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Why EMV Contactless Card Payments are Secure

by Andrea Onyski.

There have been many articles written, and much debate, about the security of EMV contactless card payments, and here at UMassFive we're looking to set the record straight.

For starters, let's breakdown what an EMV card is.

EMV stands for Europay, Mastercard, and Visa, and indicates that a computer chip embedded is embedded into the debit or credit card. The chip in an EMV card creates a unique code for each transaction that can't be used again. So even if a hacker were to steal the EMV chip information from a transaction, it would be useless as the transaction code is only valid for a single use. Older cards that don't have EMV chips use a magnetic strip on the back to permanently store financial information- a much more accessible target for potential data thieves.

Now, let's move on to contactless cards. Contactless cards reference mobile payment and digital services, like UMassFive's Mobile Wallet, which allow the ability to load your debit and/or credit card onto your mobile compatible device to use for payment instead of using your physical card. To make a contactless payment, a person simply needs to tap their mobile compatible device near a point-of-sale (POS) terminal. The transaction is able to occur using radio-frequency identification (RFID) and near field communication (NFC).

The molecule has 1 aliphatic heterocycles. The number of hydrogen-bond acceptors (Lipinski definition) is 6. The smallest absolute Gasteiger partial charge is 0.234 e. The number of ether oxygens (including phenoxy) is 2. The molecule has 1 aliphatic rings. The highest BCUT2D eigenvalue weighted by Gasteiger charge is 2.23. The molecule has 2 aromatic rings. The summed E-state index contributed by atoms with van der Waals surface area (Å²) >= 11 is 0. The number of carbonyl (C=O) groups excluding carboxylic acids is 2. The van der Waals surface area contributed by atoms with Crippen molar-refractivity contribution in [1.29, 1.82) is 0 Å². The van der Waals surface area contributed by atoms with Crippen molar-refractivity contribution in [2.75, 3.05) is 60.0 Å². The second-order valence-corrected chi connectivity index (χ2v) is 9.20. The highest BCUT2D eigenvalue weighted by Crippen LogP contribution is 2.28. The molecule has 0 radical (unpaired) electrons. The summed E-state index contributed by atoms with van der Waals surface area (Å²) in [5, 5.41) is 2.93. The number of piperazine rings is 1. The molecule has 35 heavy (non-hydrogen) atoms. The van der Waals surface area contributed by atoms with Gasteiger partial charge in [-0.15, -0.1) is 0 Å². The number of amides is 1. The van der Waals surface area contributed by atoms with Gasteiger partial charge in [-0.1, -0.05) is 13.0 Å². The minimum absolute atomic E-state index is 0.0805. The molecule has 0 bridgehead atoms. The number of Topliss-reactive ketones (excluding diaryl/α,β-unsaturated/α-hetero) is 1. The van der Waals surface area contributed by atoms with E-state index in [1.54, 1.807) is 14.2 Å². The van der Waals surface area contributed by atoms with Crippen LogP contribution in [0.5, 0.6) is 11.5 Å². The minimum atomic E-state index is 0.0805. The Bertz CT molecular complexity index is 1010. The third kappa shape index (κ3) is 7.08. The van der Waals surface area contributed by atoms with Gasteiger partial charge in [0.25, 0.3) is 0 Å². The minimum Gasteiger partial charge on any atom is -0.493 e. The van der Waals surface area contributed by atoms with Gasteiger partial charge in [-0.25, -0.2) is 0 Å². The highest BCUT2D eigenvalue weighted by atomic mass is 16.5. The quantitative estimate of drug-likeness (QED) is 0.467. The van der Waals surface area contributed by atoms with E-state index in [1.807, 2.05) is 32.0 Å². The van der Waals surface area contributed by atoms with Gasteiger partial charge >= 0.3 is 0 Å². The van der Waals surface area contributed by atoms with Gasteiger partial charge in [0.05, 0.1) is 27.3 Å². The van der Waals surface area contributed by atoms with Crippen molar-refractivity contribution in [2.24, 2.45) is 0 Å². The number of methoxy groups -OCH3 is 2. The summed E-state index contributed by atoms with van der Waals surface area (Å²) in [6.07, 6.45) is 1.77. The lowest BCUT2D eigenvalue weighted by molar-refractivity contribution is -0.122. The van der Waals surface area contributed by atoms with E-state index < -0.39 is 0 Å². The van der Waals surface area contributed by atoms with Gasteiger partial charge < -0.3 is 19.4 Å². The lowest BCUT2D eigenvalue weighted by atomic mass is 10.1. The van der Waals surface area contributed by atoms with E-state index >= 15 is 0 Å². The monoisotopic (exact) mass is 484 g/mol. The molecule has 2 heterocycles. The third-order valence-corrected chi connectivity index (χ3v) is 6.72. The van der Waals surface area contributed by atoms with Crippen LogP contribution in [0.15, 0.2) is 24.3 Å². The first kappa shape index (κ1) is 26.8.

With these definitions in mind, below you will find popular EMV contactless card payment myths, and explanations about why these myths have been proven to be false.

Myth #1. My data can be stolen from EMV contactless cards with long-range RFID/NFC readers

Thieves are NOT able to take your data by using an RFID/NFC reader. The reality is that RFID/NFC works within an extremely short range, only up to 4cm.

Myth #2. EMV contactless card skimming could occur with close-range readers

A stranger grabbing your card information through your bag in a public space is impossible. The only thing that can communicate with your EMV contactless card is a POS terminal. POS terminals are only provided by a credit union and/or bank, so it’s highly unlikely a fraudster would gain access to one of these terminals.

Myth #3. A stolen EMV contactless card leads to larger losses

If anything, a stolen card would lead to smaller losses that UMassFive will cover when you report the card lost or stolen. This is because a PIN is required for larger purchases, and not for a smaller purchase.

For more information on EMV contactless payment myths, click here to view Gemalto’s article and their blog post.

For more details on UMassFive security, click here.

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